Entrepreneur

Co-Working Goliath WeWork Will Launch In M’sia, Here's Where They’re Hiring In

  • WeWork announced that it will be moving into Southeast Asia, and Kuala Lumpur was named as one of the future locations.
  • Just one week ago, LinkedIn job offers went up looking for community managers and community associates in KL.

Update 18/4/2018, 6:30 pm: The Johor position is unable to be verified for now. We’ve amended the article to reflect this.

In March, it had been announced that WeWork is taking a US$500 million stake in Southeast Asia and South Korea. Malaysia was one of the names mentioned in that Southeast Asian expansion.

Thus far, most of the coverage of WeWork’s Southeast Asia entry has focused on Singapore. As stated in a previous report, WeWork had secured a 300,000 sq ft space in the island nation, but did not elaborate about locations in Kuala Lumpur, Manila, Jakarta and Bangkok.

Then, a week ago, job offers had gone up on LinkedIn for positions in WeWork Malaysia.

WeWork’s listing for a KL community associate.

However, WeWork is still keeping mum about other details, like exactly where Malaysia’s WeWork spaces might be located, and when they will open aside from plans to open by the end of 2018.

We’re reaching out to WeWork for comment, and will update this space with their reply.

WeWork will be competing with the region’s first-movers like Regus and Common Ground that have been expanding rapidly in Malaysia, among others.

It is also unclear whether WeWork will be starting from scratch here, or if it will employ its previous modus operandi of acquiring an existing co-working space and converting it to their vision.

They are entering a relatively robust scene here as well.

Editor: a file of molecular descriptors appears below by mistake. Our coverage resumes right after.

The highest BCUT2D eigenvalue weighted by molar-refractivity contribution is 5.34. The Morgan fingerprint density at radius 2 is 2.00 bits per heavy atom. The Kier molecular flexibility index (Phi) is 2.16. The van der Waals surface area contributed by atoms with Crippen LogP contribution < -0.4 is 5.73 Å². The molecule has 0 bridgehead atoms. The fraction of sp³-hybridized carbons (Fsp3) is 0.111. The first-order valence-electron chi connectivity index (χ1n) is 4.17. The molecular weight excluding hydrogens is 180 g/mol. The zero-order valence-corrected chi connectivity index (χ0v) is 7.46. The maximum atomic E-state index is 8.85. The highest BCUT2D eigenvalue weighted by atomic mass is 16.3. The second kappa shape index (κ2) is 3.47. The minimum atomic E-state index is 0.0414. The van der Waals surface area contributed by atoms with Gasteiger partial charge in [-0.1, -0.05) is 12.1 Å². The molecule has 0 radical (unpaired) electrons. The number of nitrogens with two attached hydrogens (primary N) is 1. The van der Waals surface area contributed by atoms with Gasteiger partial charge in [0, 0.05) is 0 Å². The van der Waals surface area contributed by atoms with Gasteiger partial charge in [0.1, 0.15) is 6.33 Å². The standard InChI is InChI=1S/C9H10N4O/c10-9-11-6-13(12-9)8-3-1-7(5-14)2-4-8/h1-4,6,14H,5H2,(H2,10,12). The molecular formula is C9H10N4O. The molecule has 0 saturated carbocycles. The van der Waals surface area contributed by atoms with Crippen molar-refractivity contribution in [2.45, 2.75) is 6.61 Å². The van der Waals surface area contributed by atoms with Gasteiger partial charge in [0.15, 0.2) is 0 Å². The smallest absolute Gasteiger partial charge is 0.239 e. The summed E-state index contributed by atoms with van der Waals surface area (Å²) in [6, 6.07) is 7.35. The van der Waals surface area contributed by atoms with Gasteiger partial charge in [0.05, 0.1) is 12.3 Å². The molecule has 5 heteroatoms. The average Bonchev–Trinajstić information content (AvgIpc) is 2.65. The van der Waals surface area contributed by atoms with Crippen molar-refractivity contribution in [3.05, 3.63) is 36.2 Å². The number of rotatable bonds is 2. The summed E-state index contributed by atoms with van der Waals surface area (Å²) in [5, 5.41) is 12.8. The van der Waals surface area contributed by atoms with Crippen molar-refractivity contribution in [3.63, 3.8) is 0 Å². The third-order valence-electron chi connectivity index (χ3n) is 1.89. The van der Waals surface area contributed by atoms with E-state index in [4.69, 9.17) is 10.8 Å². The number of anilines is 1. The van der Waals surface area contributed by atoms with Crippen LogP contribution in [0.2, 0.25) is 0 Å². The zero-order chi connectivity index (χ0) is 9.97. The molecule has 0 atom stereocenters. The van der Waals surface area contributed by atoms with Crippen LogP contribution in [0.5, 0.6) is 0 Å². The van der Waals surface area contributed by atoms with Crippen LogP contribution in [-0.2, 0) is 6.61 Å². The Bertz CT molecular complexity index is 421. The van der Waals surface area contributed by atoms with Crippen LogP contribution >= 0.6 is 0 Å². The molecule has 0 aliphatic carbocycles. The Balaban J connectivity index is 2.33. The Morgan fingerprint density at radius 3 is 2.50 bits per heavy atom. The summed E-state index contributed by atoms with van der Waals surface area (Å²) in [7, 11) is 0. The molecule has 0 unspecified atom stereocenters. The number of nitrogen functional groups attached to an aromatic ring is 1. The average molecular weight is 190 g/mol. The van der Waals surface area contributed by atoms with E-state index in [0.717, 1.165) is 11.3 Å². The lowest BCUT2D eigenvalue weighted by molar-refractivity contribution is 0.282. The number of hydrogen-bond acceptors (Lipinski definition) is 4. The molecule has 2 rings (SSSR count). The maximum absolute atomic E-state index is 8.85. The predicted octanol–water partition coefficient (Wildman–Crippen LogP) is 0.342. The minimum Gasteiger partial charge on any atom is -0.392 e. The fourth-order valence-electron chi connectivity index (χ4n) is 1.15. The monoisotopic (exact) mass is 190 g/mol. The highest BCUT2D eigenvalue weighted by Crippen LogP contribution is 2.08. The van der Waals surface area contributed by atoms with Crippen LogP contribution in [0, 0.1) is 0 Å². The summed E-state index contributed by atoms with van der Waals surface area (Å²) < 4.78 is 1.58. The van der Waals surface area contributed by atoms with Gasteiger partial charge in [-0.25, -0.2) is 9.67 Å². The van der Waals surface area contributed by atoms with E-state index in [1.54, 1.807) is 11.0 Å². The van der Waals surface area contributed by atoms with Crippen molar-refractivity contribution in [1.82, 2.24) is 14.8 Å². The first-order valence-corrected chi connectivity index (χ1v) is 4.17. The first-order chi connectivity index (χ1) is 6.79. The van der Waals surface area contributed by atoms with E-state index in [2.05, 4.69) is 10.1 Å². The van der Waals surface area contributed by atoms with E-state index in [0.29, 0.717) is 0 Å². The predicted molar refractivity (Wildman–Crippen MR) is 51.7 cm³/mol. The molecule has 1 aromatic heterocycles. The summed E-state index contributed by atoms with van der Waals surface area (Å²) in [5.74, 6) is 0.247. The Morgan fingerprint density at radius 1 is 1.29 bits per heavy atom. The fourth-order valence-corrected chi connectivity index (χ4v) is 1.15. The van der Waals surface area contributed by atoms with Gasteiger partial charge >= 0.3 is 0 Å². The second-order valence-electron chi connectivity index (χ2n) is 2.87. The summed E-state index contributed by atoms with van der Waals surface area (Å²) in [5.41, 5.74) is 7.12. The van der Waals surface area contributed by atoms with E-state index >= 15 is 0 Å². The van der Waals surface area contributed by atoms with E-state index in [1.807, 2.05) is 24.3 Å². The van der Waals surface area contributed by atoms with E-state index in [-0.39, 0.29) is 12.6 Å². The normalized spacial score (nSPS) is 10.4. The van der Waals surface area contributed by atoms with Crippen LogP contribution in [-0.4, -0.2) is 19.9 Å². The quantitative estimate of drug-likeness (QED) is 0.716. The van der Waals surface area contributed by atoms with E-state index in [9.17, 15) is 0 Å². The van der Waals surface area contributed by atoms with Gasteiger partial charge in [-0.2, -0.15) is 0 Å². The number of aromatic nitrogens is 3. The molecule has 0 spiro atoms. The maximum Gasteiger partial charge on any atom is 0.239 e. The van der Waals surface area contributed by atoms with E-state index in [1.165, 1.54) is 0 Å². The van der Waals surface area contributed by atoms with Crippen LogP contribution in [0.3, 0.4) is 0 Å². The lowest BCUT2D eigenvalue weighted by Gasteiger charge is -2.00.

According to an independent global flexible workplace specialist, Instant Group, the number of centres in Kuala Lumpur was at 104 in December 2017—a 28% market growth from 2015.

In fact, some would argue that co-working spaces should be considered a sector in its own right.

And the market is flourishing here. In our own travels around local co-working spaces, many of them often speak of already having more than 80% occupancy rates, some of them even before the locations have finished getting built, including by big corporation.

Nevertheless, WeWork’s launch in Malaysia has been much awaited.

They might not be the first to launch a co-working space, but WeWork played a big part in popularising it globally, and even shifting around co-working spaces’ biggest buzzword: community.

WeWork has been named the sixth most valuable startup in the world. It leases modernised, millennial-friendly spaces that began for startups, but soon grew to encompass big corporations as well.

There is usually free-flow beer and coffee, and stylish spaces designed to facilitate conversations and connections.

The founders have spoken about the measures they’ve taken to facilitate community, from running the right events to even installing cameras in common areas to see if they are actually being used.

But for those of us working in Malaysia, we may have to wait just a little longer to see that reality here.

Feature Image Credit: WeWork

 

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